Instead, Jaitley should lead from the front to admit the faults and leave no stone unturned to make India a real 'economic power'. But, rather than build on this stroke of good luck, the Finance Minister seems shooting the government itself in the foot. Sample these failures: Paralysing Prime Minister Modi's 'Make in India, mission, manufacturing has ground to a halt. Agriculture is in distress across nearly every state – leading to multiple farmer agitations. Alarming for a country of India's size and youth bulge – 12 million people enter the workforce each year – the nation is actually losing jobs on a net basis. Businessmen are unhappy, though preferred to be tight-lipped. Traders and the shopkeepers are cursing because business is slow and the GST has added to their woes. The patience of the middle-class seems to be wearing off. Rural India is gasping for breath with the oxygen line of MGNREGA, doles and a mixture of subsidies garrotted. Though the Finance Minister pointed out rightly that a series of decisions had been taken to clean up the parallel economy and justified demonetisation citing 15.7 per cent jump in direct tax collections, the advocate-turned-politician did not hesitate in escalating the political slugfest hitting back at Sinha as a 'job applicant at 80'. On the other hand, the Modi government also seems taking a wake-up call to the economic crisis, but fearing the backlash in public opinion – the government rejects it out-rightly in public. Though the Union government had reconstituted the Economic Advisory Council and planned some stimulus package to prop up the economy, the time has come for the government to clearly tell the public about the government's further plans to get out of this economic slowdown. Finance Minister's claims apart, the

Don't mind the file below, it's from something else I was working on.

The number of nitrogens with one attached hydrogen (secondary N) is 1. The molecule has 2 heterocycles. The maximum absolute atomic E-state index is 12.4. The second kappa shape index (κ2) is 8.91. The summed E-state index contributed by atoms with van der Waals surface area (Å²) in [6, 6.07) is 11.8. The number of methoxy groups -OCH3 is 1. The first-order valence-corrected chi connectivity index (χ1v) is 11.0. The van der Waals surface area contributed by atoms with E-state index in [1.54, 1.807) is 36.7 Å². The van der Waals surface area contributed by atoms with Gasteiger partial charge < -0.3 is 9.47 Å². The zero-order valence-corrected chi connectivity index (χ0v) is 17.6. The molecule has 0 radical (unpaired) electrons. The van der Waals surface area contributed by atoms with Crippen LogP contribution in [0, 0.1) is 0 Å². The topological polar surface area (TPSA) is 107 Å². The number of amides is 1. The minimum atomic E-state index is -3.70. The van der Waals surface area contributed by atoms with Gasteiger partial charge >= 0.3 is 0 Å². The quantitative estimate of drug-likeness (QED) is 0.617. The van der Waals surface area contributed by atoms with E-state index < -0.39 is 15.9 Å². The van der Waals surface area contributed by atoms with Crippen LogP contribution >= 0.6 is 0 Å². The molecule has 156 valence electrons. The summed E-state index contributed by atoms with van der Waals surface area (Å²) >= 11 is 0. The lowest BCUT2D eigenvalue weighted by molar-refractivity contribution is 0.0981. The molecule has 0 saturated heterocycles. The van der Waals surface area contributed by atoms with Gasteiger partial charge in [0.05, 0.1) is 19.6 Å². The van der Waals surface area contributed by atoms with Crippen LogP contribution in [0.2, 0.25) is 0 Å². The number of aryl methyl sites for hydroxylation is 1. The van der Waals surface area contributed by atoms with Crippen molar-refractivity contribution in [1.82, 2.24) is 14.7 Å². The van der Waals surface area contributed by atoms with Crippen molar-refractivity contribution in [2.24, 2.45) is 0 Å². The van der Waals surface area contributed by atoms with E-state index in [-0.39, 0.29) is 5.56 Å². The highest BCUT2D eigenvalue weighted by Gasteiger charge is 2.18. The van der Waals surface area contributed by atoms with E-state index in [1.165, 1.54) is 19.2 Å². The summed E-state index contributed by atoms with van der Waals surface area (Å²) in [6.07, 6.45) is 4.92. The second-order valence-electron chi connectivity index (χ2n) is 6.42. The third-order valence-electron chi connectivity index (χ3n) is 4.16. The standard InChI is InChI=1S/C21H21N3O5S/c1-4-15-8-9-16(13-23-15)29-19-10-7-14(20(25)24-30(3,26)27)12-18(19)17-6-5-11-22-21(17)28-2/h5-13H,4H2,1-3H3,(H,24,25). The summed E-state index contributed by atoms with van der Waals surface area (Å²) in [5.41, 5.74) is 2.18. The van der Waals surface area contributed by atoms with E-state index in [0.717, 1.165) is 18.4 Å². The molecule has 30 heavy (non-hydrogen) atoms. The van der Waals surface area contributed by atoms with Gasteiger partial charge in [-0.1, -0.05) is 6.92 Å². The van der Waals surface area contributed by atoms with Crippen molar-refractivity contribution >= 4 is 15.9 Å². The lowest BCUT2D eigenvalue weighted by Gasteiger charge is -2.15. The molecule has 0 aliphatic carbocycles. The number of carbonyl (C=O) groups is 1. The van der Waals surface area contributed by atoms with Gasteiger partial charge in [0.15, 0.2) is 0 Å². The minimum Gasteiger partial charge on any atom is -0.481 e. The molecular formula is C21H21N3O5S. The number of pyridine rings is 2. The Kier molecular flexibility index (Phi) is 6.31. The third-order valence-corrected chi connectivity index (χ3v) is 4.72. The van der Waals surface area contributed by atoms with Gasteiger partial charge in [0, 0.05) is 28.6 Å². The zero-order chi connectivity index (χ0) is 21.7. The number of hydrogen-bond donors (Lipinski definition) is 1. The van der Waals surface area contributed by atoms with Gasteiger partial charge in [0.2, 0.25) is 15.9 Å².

On the other hand, the Modi government also seems taking a wake-up call to the economic crisis, but fearing the backlash in public opinion – the government rejects it out-rightly in public. Though the Union government had reconstituted the Economic Advisory Council and planned some stimulus package to prop up the economy, the time has come for the government to clearly tell the public about the government's further plans to get out of this economic slowdown. Finance Minister's claims apart, the realisation about the ongoing economic hold-up has been reflected in several reactions and statements of ministers both on the political and fiscal front. While the finance minister has hinted at a fiscal stimulus, the petroleum minister has finally come around with assurances of a price rectification in the coming weeks. Though Sinha has roasted the finance minister for mismanaging the economy at a very critical time, he failed to provide any reason or solution to the present situation. Much unexpected from the academic and bureaucratic calibre of Sinha, he squarely blamed only Jaitley while denouncing demonetisation and GST. Not to forget, there is no silver lining immediately visible at this moment. Even a heavy public spending does not appear pulling India out of the depression. Even increase in the budget deficit would escalate inflation. Hobson's choice, however, is, kick-starting private investment – but nobody can exactly predict its yields. At a time, when the situation appears far from being out of control and the bottom has not fallen off the economy for people to panic, the members of Narendra Modi's council of ministers must do well to keep its head down, avoiding the verbal acrobatics. They would have to realise that for the first time in the past five years the BJP seems to be losing the perception battle and its hold on the popular narrative.